20 Spanish Town (AND Parade) Facts You Didn't Know!
Spanish Town was commissioned 212 years ago in 1805.
Spanish Town holds the title of the oldest neighborhood in Baton Rouge and was added to the National Register of Historic Places in 1978.
The oldest structure is the Pino House (built 1823).
Many of the residents were from the Canary Islands, and lived mostly in Galvez-which was one of the original Spanish settlements in the territory of West Florida (that’s where the term “Florida Parishes” came from).
When Galvez went to the US from the Louisiana Purchase, many in Galvez wanted to move to Baton Rouge in order to continue living on Spanish soil.
The majority of the residents in city of Baton Rouge were mainly from British decent, so the settling of Spanish Town allowed the Spanish citizens to have a place for their culture and language.
Even though much of Spanish Town was destroyed in the Civil War, rebuilding took place a few years later after being abandoned.
With the official beginning of Louisiana State University in 1870, Spanish Town hit a growth spurt within a decade, as the neighborhood began catering to students and faculty.
Still to this day, Spanish Town is one of the more eclectic places in the BR area, which is home to artists, writers, musicians, actors, students, teachers, physicians, politicians, and attorneys.
The Spanish Town Mardi Gras parade is the largest in Baton Rouge.
The parade is celebrated annually on the Saturday before Mardi Gras.
The first Spanish Town Mardi Gras parade took place in 1981 as a way for residents to “celebrate their difference” from BR.
Even though much of the parade today have very adult themes, the very FIRST parade consisted of children on foot playing instruments and throwing trinkets to the crowd.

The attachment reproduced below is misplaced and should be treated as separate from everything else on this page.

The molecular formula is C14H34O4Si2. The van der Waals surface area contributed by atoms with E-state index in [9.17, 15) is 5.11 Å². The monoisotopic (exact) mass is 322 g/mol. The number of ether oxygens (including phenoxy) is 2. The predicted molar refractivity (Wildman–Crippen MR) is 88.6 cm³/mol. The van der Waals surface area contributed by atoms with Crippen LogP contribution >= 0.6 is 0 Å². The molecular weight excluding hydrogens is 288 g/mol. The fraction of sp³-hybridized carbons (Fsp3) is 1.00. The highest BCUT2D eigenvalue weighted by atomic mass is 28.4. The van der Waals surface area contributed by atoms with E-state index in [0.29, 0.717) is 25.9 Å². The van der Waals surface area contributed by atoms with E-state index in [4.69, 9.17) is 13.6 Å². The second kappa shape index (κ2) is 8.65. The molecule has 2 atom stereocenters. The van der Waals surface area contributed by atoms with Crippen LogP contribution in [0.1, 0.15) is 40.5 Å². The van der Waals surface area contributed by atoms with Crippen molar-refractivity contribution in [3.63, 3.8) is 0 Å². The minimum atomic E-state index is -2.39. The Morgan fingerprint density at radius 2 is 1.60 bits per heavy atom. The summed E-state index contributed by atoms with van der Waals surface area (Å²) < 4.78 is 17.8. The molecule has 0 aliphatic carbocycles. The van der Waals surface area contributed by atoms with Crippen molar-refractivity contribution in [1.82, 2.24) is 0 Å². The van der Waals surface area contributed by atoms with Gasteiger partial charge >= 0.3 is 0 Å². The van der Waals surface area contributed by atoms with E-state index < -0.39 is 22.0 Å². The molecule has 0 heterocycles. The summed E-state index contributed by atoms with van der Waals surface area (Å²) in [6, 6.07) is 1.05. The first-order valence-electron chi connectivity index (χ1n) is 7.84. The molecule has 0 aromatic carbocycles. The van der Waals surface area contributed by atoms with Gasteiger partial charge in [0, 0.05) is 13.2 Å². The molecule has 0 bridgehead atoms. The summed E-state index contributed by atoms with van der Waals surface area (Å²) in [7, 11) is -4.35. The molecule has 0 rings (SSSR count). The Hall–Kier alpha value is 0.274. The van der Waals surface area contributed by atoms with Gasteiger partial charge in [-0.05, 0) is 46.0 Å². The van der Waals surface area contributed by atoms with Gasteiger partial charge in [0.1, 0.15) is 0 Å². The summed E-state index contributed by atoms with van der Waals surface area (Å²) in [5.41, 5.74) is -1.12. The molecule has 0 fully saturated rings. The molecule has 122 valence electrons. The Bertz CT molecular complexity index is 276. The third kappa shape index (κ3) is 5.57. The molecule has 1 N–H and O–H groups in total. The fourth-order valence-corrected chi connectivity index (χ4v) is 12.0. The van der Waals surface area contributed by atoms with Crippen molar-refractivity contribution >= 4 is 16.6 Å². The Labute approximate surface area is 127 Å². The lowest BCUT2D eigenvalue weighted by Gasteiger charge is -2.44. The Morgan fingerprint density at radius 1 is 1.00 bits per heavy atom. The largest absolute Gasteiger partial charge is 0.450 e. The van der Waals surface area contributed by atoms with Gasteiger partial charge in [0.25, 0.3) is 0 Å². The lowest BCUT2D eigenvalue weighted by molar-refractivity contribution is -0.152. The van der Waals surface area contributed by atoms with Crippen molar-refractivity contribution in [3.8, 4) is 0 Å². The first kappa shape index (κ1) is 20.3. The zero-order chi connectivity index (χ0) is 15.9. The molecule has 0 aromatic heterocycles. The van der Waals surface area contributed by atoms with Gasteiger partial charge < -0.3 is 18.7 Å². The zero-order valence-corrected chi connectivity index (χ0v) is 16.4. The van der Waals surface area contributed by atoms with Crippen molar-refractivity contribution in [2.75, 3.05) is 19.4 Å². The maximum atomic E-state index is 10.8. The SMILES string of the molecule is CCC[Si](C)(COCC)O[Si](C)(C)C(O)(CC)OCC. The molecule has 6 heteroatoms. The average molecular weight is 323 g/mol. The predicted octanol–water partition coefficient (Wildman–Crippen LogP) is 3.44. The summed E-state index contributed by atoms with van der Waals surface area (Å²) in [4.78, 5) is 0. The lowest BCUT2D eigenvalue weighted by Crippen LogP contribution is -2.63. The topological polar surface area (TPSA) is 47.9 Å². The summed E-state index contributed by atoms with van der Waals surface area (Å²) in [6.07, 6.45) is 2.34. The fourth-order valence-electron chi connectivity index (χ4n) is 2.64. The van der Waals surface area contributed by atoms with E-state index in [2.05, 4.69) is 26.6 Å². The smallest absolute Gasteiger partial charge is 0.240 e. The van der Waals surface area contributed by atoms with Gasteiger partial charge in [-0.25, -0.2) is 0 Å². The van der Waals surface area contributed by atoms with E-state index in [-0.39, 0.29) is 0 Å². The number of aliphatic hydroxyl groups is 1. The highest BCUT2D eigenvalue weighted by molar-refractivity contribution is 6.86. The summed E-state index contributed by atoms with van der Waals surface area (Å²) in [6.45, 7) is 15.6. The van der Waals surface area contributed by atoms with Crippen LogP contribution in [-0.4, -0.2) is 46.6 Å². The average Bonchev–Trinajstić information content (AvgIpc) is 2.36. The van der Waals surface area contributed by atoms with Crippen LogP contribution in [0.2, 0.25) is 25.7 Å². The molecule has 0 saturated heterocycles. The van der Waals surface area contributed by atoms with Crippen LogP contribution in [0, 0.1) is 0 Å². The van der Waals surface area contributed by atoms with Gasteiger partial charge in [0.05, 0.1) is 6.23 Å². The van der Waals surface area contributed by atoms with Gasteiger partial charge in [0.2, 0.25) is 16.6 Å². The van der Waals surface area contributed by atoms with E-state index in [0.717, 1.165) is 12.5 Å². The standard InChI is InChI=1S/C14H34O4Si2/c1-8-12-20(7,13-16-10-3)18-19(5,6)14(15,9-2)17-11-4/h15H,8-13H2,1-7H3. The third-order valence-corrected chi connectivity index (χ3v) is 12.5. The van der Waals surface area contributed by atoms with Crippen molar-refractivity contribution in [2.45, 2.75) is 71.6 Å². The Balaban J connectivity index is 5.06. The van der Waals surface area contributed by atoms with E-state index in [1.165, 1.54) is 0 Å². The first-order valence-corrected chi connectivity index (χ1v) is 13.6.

The 2017 theme has a flood tie-in, “Come Hell or High Water.”
The Spanish Town Parade has been criticized for too controversial, especially in the past few years. So, this year on their FB page, they are encouraging participants to “deploy a wicked sense of humor and unparalleled smarts to be entertainingly taboo WITHOUT degrading anyone based on gender, race, sexual preference, or religion.” (See FB post below.)
Some of the elaborate Krewe floats tend to offer very crude political commentary, usually about local and national power figures. Many Krewes are more informal than those in New Orleans Mardi Gras, as demonstrated by their names, like “Krewe of Roadkill,” “Krewe of Yazoo,” and “Wasted Krewe.”
Many of the original residents came from South Florida where Flamingos were a big part of that wildlife, which carried over to yard decorations in the area. This historical tradition became somewhat of a mantra for the Spanish Town neighborhood as it grew to include more eccentric residents.
Approximately two dozen large pink flamingos made of plywood are placed in the LSU Lakes, and Capital Lake, to announce that the date for the annual Mardi Gras ball has been announced. There have been several years people have added their own plastic flamingos in the lakes.
It is a tradition to “kidnap” one of these flamingos, usually by taking a boat out on the lakes, and use it as a yard or home decoration.
Even though stealing one goes against the law, police usually look the other way when they see this crime being committed. If you obtain one of the wooden flamingos, you are given a heightened sense of civic status. CLICK HERE FOR MORE!!
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